# Voltage in circuit

The way I understand voltage is the following: Its a measure of energy given to charge carriers in a circuit. Its a measure of potential difference, and it is the work in joules required to move 1 coulomb of charge from one point to another. A batteries voltage effectively pushes electrons around and gives them energy to do so. But I can't seem to understand why the total voltage drop in a circuit is equal to the voltage of the battery? I the battery gives electrons this energy, where does it go, otherwise wouldn't electrons continuously gain energy?

Further If we had a circuit with just a battery and wires connecting the negative and positive terminal, would there be a voltage drop? What would happen and why?

But I can't seem to understand why the total voltage drop in a circuit is equal to the voltage of the battery?

Voltage represents a potential difference, just like the height of the hill represents a potential difference. If you hike up a hill you gain potential energy that's ONLY a function of the height regardless which way you take.

I the battery gives electrons this energy, where does it go, otherwise wouldn't electrons continuously gain energy?

The electrons do indeed gain energy. They get accelerated and bump into the crystals of the conductive material which generates heat. The amount of heat is directly proportional of the voltage difference and the number of electrons per second.

Further If we had a circuit with just a battery and wires connecting the negative and positive terminal, would there be a voltage drop? What would happen and why?

DO NOT EVER DO THAT. That's how fires get started and people get hurt or killed.

Yes, there will be a voltage drop but since the wire has very low resistance the amount of electrons is only limited by the internal workings of the battery. The battery will release it's entire internal energy in a very short time and depending on the type and size of battery, this can result in serious damage. The wire may melt, the battery may cook and/or explode, nearby objects can catch on fire, etc.

• Voltage in a circuit is analogous to height in a gravitational field. If you hoist a mass up to some height and drop it back to the ground, it will fall as far as you hoisted it. Jul 9, 2022 at 11:56
• @John Doty If I had a circuit with just a lightbulb and cell, then I measure the voltage between the bulb and cell it gives me 0. But when I measure the voltage between both ends of the bulb it gives me the battery voltage. If the voltage was 0 for the first one, then how do electrons even move if there is no potential difference? Jul 9, 2022 at 20:03
• Shouldn't the voltage be the same across any two points in a circuit. Why is some measured voltage 0? Jul 9, 2022 at 20:04

The E field is path independant.

If the voltage across the plates is 5v, then any path with the same start and end points as the plates, will also give 5v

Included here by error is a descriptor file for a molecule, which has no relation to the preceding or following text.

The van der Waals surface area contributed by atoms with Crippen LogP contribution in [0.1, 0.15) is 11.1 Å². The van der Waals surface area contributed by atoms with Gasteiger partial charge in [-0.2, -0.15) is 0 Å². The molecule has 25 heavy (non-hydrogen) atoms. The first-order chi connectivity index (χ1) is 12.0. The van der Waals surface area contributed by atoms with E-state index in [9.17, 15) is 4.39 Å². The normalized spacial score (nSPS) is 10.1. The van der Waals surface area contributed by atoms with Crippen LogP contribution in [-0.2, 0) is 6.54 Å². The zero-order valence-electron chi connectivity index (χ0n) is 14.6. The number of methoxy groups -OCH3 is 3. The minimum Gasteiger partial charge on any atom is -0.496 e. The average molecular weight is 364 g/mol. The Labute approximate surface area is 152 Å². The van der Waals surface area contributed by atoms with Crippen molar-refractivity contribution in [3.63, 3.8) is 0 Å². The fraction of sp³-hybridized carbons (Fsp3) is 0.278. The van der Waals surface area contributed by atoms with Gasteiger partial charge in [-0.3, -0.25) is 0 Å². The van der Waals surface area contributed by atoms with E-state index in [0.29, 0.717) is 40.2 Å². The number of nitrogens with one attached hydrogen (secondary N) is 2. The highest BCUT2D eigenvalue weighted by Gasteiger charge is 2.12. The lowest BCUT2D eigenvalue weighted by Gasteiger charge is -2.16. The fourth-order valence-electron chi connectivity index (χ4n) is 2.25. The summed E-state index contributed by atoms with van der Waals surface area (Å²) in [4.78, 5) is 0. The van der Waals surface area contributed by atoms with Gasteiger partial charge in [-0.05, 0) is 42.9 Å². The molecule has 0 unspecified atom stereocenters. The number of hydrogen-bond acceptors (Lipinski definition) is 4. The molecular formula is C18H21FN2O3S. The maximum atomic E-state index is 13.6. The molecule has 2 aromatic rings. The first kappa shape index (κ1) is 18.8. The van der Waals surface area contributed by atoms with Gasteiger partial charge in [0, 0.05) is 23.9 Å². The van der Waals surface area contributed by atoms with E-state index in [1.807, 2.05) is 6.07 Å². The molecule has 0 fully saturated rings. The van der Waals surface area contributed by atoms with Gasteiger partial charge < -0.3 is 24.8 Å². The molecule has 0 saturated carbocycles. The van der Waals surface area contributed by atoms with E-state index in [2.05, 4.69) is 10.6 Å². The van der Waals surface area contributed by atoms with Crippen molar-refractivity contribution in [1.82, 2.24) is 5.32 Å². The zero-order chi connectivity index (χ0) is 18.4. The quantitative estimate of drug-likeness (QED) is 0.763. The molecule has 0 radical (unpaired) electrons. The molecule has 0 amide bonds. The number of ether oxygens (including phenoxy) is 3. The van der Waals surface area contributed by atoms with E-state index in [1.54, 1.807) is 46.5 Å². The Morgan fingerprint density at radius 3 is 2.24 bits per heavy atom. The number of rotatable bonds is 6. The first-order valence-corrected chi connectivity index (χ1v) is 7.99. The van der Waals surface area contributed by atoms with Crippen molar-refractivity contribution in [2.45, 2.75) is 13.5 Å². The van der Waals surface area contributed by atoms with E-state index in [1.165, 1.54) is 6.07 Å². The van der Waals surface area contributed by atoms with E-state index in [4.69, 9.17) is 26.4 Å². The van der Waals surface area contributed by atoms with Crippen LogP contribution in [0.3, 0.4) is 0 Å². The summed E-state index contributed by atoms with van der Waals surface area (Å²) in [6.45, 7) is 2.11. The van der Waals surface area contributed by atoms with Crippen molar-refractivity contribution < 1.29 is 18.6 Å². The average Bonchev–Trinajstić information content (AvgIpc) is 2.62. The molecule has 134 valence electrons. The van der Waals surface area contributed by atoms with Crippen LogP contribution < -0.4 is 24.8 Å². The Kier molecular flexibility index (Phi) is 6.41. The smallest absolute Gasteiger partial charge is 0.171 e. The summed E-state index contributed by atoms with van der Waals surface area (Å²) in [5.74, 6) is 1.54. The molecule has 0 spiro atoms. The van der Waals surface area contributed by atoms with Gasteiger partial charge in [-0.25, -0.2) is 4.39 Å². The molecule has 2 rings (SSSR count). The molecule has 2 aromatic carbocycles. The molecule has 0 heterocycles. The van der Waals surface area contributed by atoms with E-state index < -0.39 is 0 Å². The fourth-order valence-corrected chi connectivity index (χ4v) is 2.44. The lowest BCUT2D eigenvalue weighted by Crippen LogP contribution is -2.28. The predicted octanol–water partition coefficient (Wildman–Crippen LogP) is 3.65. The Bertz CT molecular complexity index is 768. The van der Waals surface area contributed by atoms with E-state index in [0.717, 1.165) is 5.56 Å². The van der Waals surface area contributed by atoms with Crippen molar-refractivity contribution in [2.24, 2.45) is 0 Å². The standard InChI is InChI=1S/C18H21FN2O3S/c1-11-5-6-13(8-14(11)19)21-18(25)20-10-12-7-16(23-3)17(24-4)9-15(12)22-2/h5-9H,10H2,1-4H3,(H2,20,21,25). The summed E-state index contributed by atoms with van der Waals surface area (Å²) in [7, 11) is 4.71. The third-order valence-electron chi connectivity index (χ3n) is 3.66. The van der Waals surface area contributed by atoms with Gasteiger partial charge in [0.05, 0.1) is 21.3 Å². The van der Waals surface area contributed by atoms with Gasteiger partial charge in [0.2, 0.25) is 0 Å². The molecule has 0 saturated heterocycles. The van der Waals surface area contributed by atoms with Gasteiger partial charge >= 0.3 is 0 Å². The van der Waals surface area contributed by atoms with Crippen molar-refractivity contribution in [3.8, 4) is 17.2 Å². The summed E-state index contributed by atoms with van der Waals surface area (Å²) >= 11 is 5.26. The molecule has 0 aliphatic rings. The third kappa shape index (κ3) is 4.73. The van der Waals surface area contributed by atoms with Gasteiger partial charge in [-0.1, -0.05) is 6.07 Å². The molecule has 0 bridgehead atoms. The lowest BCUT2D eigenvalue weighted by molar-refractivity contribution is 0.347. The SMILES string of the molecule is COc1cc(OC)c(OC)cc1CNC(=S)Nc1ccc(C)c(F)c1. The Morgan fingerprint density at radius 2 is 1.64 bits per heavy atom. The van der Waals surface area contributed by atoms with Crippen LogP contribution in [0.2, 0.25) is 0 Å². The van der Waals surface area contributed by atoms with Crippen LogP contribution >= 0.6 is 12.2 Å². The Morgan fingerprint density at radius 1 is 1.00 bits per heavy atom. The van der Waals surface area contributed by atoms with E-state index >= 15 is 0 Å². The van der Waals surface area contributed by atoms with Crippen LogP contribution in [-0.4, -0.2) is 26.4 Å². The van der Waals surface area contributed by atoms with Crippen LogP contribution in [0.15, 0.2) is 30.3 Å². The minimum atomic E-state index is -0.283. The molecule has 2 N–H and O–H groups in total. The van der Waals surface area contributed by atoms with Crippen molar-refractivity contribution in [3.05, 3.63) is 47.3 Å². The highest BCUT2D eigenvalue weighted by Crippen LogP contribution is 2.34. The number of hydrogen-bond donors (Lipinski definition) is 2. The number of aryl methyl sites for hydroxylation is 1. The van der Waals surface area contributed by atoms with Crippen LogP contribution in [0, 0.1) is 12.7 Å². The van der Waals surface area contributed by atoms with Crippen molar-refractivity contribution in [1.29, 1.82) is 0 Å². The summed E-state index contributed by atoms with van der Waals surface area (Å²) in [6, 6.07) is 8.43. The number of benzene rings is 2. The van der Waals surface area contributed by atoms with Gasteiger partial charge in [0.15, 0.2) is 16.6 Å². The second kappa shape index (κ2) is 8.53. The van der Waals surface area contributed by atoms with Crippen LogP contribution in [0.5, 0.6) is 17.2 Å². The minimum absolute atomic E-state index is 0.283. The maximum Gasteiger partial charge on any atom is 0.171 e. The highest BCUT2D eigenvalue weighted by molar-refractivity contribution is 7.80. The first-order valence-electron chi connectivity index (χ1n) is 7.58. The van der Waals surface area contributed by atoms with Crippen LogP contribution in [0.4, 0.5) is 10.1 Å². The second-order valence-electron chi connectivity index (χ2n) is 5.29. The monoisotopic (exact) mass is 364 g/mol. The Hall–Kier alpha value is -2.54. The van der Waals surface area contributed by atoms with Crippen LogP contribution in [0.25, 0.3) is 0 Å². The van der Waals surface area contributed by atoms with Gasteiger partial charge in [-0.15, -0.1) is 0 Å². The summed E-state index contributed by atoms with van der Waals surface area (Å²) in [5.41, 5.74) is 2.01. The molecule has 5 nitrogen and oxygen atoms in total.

This is because $$\nabla × \vec{E} = 0$$ for typical circuits.

In wires there's resistance, the electrons keep at a constant velocity, this other energy is transferee to the lattice as heat.

There is a PD drop in a circuit containing a battery and a wire, otherwise there wouldn't be an E field

But I can't seem to understand why the total voltage drop in a circuit is equal to the voltage of the battery?

This is based on Kirchhoff's voltage law that the algebraic sum of the voltages around a closed loop is zero. It is a requirement for conservation of energy. See below.

If the battery gives electrons this energy, where does it go, otherwise wouldn't electrons continuously gain energy?

The electrical potential energy given the charge by the battery is either dissipated as heat in resistance (due to collisions between the charge and the particles of the resistance), or stored as energy in the electric and magnetic fields of any capacitance or inductance in the circuit.

Further If we had a circuit with just a battery and wires connecting the negative and positive terminal, would there be a voltage drop? What would happen and why?

With the exception of superconductors, all conductors (including wires) have some resistance. The voltage drop $$V$$ across the wires connecting the positive and negative terminals would simply be, from Ohm's law, $$V=IR$$, where $$R$$ is the resistance of the wires.

It should be noted that the voltage drop $$V$$ across the wires is not the voltage between the battery terminals before the wires are connected, but after. That's because all real batteries have internal resistance which effectively limits the maximum amount of current a battery can deliver. So the current delivered by the battery is

$$I=\frac{emf}{r_{b}+R}$$

Where $$r_b$$ is the internal battery resistance and $$emf$$ is the battery voltage with nothing connected to the terminals.

Hope this helps.